Solar Panels and shading - combined Series & Parallel


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Travis Watson

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Aug 6, 2017
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Apologies if this has been discussed, but I could only find relevant discussion for batteries.

But this is about solar panels!

I've seen that shading on a single solar panel can knock out the entire series string, and that's one of the benefits of parallel. However the higher voltage also has its benefits too.

So many combinethe two. But every time I've see them combined, it's series first, then parallel like so:


image_lauprb.jpg


My question is -- why series-first? Wouldn't parallel-first give you more of that shade-resistance effect while giving the same high voltage output? What am I missing?
 

Korishan

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It's been discussed here what to do for shading: http://secondlifestorage.com/t-Diodes-matrixing-and-shading

You can get the best of both worlds with the matrices. You can also go as far as diodeing the panels so that if a cell in panel get blocked, it can bypass that cell and not effect the rest of the panel. Or do it to a string of cells. Usually the panels are built with series of cells going the length of the panel, then the series strings are paralleled at the ends on the busbars.
 

Travis Watson

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Korishan said:
It's been discussed here what to do for shading: http://secondlifestorage.com/t-Diodes-matrixing-and-shading

You can get the best of both worlds with the matrices. You can also go as far as diodeing the panels so that if a cell in panel get blocked, it can bypass that cell and not effect the rest of the panel. Or do it to a string of cells. Usually the panels are built with series of cells going the length of the panel, then the series strings are paralleled at the ends on the busbars.

Spot freaking on!! That's exactlywhat I was after, this video is gold:

And he basically says exactly what I'm asking... instead of doing 3S3P, do 3P3S. A bit more complex wiring, sure, but it's really nice to see I'm not so crazy.

Thanks Korishan!!
 

Korishan

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Now don't forget, you need to use diodes to keep the power flowing correctly in that configuration. Make sure you get some beefy solar rated diodes. They are designed to have the least amount drop out voltage.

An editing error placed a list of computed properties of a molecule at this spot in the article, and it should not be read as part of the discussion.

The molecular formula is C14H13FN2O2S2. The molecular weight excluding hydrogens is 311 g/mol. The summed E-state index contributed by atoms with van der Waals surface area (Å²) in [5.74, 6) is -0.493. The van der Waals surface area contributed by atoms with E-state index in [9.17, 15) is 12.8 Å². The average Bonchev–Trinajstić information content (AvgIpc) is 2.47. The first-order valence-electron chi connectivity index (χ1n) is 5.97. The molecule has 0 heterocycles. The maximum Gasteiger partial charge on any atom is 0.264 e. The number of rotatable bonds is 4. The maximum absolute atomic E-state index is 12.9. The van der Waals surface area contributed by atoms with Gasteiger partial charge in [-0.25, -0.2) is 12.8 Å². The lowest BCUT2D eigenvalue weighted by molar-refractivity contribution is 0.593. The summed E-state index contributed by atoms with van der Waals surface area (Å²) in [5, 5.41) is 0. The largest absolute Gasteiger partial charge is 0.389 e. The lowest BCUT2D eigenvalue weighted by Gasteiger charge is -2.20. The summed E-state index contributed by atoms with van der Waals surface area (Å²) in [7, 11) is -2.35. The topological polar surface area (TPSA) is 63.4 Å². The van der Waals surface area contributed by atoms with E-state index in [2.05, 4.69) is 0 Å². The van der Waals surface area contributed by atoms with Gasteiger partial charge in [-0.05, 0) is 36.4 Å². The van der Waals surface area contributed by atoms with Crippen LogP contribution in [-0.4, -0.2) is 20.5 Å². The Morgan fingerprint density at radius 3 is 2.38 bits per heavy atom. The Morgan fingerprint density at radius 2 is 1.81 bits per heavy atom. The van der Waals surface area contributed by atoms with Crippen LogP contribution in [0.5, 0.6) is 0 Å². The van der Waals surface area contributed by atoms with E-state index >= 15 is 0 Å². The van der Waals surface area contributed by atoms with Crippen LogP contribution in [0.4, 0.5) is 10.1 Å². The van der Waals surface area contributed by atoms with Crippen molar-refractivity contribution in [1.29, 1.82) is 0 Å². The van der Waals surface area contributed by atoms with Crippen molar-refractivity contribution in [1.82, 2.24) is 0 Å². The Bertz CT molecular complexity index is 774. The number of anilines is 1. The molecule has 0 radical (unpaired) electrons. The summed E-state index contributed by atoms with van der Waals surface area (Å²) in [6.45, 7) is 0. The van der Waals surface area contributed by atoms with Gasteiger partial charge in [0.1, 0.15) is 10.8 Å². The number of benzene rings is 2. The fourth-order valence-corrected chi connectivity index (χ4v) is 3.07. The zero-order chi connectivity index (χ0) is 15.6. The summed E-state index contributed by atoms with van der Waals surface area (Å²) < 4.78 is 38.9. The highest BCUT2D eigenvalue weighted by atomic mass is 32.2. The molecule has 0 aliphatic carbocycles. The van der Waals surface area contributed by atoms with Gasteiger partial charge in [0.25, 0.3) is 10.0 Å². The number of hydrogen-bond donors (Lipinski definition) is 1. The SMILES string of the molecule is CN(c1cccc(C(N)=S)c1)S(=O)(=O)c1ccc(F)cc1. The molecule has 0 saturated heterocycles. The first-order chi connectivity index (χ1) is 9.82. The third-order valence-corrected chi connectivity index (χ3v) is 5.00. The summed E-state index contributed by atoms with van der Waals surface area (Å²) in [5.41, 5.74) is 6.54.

KtB

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Korishan said:
Now don't forget, you need to use diodes to keep the power flowing correctly in that configuration. Make sure you get some beefy solar rated diodes. They are designed to have the least amount drop out voltage.

Another option although there is some cost involved is to use Tigo optimisers. I got some cheep of eBay with the controllerand they are brilliant at dealing with shading in any configuration.
 

Korishan

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Yeah, we talked about microinverters in another thread (i started it a month or so ago). It wasn't talked about much. Altho, i was talkin more of making the inverter ourselves, rather than buying a premade system.
 

KtB

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Korishan said:
Yeah, we talked about microinverters in another thread (i started it a month or so ago). It wasn't talked about much. Altho, i was talkin more of making the inverter ourselves, rather than buying a premade system.

Just to clarify these are not inverters but more an impedance matching system with the ability to bypass a panel if it starts to drag down the string voltage Therefor enabling you to have panels pointing in lots of not ideal directions.
 

Korishan

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Oooohhh, now that is a difference. My apologies. I didn't realize there was such a beast. So if the panel can't keep up with the rest of the cells (or more so, it wants to "draw" energy), it gets disconnected until it's condition improves.
Interesting...Very very Interesting....
 
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